EL PASO, Texas -- Gov. Greg Abbott visited the Borderland Thursday to meet with local leaders to discuss the coronavirus situation after Texas surpassed 9,000 deaths and El Paso reported its deadliest day of the pandemic.
Afterwards, the governor briefly visited the Grand Candela memorial to honor the 23 victims of the Cielo Vista Walmart shooting.
He applauded the city's resilience and unity in the year since the Aug. 3, 2019 mass shooting and said such a tragedy can't ever be allowed to happen again.
But the bulk of governor's trip was devoted to discussions about Covid-19. It came as testing has dropped to the lowest levels since June and infection rates are on the rise, with the state's seven-day positivity rate climbing to more than 24%.
In response to Texas’ recently plummeting testing numbers and heightened rate of people testing positive, Abbott said in El Paso - just as he had during an appearance in Lubbock earlier in the day - that state health officials were “investigating” the trend and working to increase the number of Texans being tested for the virus.
“We have observed for the past couple of weeks a decline in the number of people stepping forward to get tested,” Abbott said, but he also emphasized that there are more than enough testing sites and equipment available in El Paso.
"We have far more daily testing capacity than there are tests being undertaken because we’re not having people step forward to be tested as we did before," he observed, encouraging Texans to seek testing for Covid-19 if needed.
The state topped 500,000 total virus infections this week, with over 17,000 of those to date occurring in El Paso County. But Abbott and other state officials say there is optimism amid declining hospitalization numbers both statewide and in El Paso.
However, Abbott added it remained too early to consider re-opening bars until the overall coronavirus metrics improve more significantly. He said Thursday that he would need to see the state’s positivity rate drop below 10% for a sustained period of time and for hospitalizations to continue decreasing.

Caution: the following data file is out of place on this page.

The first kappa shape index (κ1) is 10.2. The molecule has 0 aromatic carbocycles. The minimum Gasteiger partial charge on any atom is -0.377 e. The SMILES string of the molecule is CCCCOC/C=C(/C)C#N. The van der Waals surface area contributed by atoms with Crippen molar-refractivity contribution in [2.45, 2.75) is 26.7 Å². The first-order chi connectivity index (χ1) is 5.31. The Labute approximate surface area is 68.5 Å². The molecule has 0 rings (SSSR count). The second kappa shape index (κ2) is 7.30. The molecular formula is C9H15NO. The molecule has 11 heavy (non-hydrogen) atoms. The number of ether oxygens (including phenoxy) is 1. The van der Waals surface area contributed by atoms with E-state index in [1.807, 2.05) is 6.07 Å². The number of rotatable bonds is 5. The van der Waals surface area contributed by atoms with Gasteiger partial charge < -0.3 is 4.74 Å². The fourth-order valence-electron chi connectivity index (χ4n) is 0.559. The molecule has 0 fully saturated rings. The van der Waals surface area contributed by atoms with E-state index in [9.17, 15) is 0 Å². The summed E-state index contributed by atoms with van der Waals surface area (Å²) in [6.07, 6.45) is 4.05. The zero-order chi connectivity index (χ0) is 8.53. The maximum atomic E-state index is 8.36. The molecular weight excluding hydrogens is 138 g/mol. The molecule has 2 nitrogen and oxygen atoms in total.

Abbott once again emphasized his mandatory face mask order and social distancing as the only proven means to slow the rate of infection. During a press conference held at the city's 911 operations center, he commended El Pasoans for "embracing the use of masks and face coverings."
Additionally, the governor called on El Pasoans and Texans across the state to avoid large gatherings as the Labor Day weekend approaches.
"El Pasoans have proved time and again that we can overcome any challenge by working together," said Abbott. "By wearing a mask, practicing social-distancing, and washing your hands, Texas will defeat Covid-19 together."
As the new school year approaches, Abbott signaled it would largely be left up to local school officials to decide whether courses for the year will be done remotely, in-person or a combination of the two.
Regarding college football, Abbott applauded the decision made by the Big 12 Conference officials to allow college football this fall — directly impacting the University of Texas, who will host UTEP to kickoff its season.
He said he believes the Big 12 is taking “the right step.”
“They wanted to play and they became comfortable and satisfied with the level of safety protocols that were being put in place,” Abbott said. “So long as that remains the paramount focal point, then college sports can continue."
(The Texas Tribune contributed to this report.)